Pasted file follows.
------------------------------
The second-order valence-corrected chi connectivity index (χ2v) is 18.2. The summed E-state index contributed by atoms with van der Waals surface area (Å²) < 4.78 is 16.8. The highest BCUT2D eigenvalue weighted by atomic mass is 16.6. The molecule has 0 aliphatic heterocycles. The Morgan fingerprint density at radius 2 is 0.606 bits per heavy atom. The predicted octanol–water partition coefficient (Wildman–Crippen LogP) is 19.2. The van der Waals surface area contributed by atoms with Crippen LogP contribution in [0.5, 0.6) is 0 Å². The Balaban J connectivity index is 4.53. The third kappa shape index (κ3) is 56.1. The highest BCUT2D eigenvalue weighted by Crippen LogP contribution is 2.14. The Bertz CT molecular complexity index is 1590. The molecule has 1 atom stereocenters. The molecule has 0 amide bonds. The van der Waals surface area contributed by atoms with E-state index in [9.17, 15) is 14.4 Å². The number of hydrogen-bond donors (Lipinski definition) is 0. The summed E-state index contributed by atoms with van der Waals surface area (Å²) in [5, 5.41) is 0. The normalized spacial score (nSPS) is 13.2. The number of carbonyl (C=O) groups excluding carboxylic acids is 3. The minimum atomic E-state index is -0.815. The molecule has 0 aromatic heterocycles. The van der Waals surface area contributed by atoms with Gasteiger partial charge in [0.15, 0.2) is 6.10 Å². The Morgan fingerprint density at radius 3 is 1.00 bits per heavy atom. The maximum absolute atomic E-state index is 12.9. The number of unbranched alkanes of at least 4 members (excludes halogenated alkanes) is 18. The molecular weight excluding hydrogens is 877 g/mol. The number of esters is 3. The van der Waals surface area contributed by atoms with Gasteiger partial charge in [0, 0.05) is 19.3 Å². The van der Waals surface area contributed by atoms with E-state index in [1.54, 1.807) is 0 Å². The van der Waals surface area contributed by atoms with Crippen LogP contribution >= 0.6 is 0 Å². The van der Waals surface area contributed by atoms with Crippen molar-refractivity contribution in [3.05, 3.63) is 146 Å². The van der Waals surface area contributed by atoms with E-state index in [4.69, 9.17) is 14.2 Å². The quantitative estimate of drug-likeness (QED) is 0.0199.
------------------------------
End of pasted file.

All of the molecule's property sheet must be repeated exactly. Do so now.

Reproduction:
The second-order valence-corrected chi connectivity index (χ2v) is 18.2. The summed E-state index contributed by atoms with van der Waals surface area (Å²) < 4.78 is 16.8. The highest BCUT2D eigenvalue weighted by atomic mass is 16.6. The molecule has 0 aliphatic heterocycles. The Morgan fingerprint density at radius 2 is 0.606 bits per heavy atom. The predicted octanol–water partition coefficient (Wildman–Crippen LogP) is 19.2. The van der Waals surface area contributed by atoms with Crippen LogP contribution in [0.5, 0.6) is 0 Å². The Balaban J connectivity index is 4.53. The third kappa shape index (κ3) is 56.1. The highest BCUT2D eigenvalue weighted by Crippen LogP contribution is 2.14. The Bertz CT molecular complexity index is 1590. The molecule has 1 atom stereocenters. The molecule has 0 amide bonds. The van der Waals surface area contributed by atoms with E-state index in [9.17, 15) is 14.4 Å². The number of hydrogen-bond donors (Lipinski definition) is 0. The summed E-state index contributed by atoms with van der Waals surface area (Å²) in [5, 5.41) is 0. The normalized spacial score (nSPS) is 13.2. The number of carbonyl (C=O) groups excluding carboxylic acids is 3. The minimum atomic E-state index is -0.815. The molecule has 0 aromatic heterocycles. The van der Waals surface area contributed by atoms with Gasteiger partial charge in [0.15, 0.2) is 6.10 Å². The Morgan fingerprint density at radius 3 is 1.00 bits per heavy atom. The maximum absolute atomic E-state index is 12.9. The number of unbranched alkanes of at least 4 members (excludes halogenated alkanes) is 18. The molecular weight excluding hydrogens is 877 g/mol. The number of esters is 3. The van der Waals surface area contributed by atoms with Gasteiger partial charge in [0, 0.05) is 19.3 Å². The van der Waals surface area contributed by atoms with E-state index in [1.54, 1.807) is 0 Å². The van der Waals surface area contributed by atoms with Crippen LogP contribution >= 0.6 is 0 Å². The van der Waals surface area contributed by atoms with Crippen molar-refractivity contribution in [3.05, 3.63) is 146 Å². The van der Waals surface area contributed by atoms with E-state index in [4.69, 9.17) is 14.2 Å². The quantitative estimate of drug-likeness (QED) is 0.0199.